Although you cannot insure your car whilst paying out nothing at all, a lot of insurers will allow you to pay monthly for your policy, with the first instalment payable immediately. This is usually settled by credit card, which means that you don't actually have to put your hand in your pocket for any money right away.
It can be as little as 1/12th of the total premium, but some insurance companies ask for 20% or more. The total premium is the initial premium plus any interest or management charges that are added on top. Nearly all insurers that provide monthly paid policies charge an extra fee for this service.
Some insurers will not accept monthly payments; these include some of the cheaper, well-known insurers such as Liverpool Victoria (LV=), Admiral and Privilege. Also, some motorists with very poor credit records may find it hard to find a company willing to offer them insurance cover of this type.
There are special offers from time to time of zero interest. This doesn't necessarily save you any money though, since it is almost invariably the more expensive insurers who offer this. Do bear in mind as well that even if you do get a nil interest deal, you will almost certainly find that this is not available when you renew your policy.
Possibly. You will, in effect, be borrowing money for the premium, either from the insurance company itself or from a finance company that acts on their behalf. If, as expected, you complete all payments satisfactorily it could have a positive effect on your rating; however if you fail to make payments on time, it could have the opposite effect.
It can be. Firstly, there is the interest charges to consider; these tended to cost around 11% of the initial premium throughout last year. However, there is also the fact that some of the insurance companies that offer the lowest premiums insist on full payment in advance; this means that you will not be able to take advantage of their cheaper prices if you have to spread your payments over the year.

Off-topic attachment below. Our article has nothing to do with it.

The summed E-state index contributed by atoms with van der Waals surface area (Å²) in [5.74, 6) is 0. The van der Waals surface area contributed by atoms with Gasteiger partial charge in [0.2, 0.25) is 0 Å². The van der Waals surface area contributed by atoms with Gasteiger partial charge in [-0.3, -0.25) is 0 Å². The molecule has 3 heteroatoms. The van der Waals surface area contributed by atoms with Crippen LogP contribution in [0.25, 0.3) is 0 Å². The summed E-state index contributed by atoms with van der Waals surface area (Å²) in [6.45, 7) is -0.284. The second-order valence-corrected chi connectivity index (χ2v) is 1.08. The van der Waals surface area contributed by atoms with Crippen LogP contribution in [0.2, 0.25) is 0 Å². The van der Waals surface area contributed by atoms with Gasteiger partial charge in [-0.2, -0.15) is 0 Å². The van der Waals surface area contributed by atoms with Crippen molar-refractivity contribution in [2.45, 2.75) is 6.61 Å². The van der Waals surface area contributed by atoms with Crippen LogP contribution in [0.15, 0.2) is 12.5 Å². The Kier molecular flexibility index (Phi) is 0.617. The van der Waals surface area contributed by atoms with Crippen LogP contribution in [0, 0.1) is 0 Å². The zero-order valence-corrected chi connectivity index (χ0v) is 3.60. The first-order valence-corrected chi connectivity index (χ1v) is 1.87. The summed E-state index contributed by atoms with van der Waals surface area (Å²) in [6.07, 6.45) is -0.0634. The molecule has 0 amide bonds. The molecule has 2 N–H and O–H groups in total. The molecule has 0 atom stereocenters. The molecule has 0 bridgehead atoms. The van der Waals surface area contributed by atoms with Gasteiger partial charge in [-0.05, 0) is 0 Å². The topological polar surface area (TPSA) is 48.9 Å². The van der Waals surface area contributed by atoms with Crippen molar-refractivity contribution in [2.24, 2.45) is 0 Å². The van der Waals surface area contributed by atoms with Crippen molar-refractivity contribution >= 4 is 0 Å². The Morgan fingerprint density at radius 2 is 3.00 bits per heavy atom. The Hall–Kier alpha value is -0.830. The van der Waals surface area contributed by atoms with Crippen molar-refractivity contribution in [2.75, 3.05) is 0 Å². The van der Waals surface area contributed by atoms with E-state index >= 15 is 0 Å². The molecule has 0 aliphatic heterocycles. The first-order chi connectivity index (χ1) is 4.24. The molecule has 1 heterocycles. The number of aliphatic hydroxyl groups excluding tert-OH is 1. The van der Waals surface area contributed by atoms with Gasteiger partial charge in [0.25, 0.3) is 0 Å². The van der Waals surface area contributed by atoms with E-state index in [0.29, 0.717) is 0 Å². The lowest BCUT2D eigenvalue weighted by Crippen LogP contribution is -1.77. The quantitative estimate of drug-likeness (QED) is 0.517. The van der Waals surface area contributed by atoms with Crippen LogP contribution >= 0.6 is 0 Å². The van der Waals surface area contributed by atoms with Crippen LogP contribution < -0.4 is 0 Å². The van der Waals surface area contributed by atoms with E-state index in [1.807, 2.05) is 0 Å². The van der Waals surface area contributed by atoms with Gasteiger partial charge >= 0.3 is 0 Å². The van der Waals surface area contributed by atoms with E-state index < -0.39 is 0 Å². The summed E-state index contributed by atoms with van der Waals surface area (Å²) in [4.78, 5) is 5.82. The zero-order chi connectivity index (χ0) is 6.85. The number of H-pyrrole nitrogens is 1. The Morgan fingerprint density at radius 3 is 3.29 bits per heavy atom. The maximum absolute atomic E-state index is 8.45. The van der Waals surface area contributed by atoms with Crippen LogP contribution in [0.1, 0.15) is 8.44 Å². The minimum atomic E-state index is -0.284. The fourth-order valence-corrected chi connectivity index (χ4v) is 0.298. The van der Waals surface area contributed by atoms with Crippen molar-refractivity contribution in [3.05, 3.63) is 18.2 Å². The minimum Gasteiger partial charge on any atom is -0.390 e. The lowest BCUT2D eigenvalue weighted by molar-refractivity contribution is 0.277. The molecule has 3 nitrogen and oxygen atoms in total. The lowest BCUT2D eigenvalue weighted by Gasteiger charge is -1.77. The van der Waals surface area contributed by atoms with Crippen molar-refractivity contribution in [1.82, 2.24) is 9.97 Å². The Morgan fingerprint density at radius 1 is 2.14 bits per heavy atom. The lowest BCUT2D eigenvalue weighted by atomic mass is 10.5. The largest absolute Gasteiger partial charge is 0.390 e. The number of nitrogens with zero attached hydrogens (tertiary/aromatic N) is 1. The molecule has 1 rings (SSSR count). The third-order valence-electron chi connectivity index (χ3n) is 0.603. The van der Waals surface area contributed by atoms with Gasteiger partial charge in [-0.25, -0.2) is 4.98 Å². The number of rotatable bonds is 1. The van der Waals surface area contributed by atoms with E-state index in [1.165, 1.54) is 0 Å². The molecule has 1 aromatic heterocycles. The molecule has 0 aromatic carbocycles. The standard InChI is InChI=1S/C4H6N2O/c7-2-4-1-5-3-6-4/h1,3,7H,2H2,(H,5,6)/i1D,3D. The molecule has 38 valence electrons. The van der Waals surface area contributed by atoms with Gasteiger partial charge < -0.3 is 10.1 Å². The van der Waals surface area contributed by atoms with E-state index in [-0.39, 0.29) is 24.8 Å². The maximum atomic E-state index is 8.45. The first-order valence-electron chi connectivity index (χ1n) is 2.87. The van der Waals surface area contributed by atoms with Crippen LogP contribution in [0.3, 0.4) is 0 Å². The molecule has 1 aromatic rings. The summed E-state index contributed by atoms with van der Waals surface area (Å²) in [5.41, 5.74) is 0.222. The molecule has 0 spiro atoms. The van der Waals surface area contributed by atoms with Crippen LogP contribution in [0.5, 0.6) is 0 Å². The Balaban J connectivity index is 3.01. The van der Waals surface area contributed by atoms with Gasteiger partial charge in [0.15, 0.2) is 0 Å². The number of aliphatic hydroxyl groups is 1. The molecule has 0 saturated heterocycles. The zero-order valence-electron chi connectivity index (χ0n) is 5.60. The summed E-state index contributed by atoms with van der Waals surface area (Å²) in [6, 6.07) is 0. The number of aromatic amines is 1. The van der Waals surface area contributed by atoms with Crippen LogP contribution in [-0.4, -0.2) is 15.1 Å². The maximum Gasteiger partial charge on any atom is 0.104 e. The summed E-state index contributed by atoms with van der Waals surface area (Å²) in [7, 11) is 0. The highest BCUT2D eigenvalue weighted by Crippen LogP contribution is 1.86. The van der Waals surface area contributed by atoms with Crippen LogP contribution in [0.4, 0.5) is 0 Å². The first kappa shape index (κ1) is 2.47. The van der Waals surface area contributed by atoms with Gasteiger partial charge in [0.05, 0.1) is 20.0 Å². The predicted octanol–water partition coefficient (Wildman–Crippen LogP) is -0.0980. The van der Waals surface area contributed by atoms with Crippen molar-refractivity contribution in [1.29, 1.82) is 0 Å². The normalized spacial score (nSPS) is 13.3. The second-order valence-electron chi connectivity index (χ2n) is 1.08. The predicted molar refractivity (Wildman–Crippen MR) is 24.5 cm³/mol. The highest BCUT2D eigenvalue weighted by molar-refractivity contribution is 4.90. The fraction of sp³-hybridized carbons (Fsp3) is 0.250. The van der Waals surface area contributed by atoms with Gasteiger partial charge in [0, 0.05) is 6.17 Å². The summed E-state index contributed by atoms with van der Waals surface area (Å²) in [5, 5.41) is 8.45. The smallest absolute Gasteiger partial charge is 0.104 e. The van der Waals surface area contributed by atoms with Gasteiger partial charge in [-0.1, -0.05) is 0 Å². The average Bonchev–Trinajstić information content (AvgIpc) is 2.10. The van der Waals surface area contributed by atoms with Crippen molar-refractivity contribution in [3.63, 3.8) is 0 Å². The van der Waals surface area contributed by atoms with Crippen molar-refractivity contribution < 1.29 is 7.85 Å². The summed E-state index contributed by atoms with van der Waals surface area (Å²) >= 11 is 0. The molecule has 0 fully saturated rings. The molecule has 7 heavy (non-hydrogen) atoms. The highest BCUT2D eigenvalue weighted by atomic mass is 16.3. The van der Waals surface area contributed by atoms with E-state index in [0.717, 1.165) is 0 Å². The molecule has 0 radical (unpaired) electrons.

This is really up to the insurers. Some of them may accept you under normal terms; some may ask for a larger deposit or charge additional interest. The answer is to use one or more price comparison engines to find out who is offering you the best deal.
Anyone can cancel a car insurance policy at any time. However, whether or not you would be entitled to reimbursement of any premiums you have paid, or whether or not you would have to stump up an additional payment as a settlement fee, would depend upon the terms and conditions of the company you had taken the cover out with. These terms and conditions have to be spelt out clearly before you actually buy the policy.
If you have paid a low deposit and have arranged to settle the balance over 12 months it is likely that you would have to pay something extra if you cancelled before the end of the year.
It is a legal necessity that something at least has to be paid in order to make the insurance policy a binding document. So, you do have to pay at least a small sum to get the policy started. A common method of finding the money to do this is to get hold of a no – interest credit card deal, covering at least the next 12 months; you can then not only pay the premium off to your car company over the coming year, but you would also be able to pick a policy from a company which insists on full payment upfront, if this is a cheaper option for you.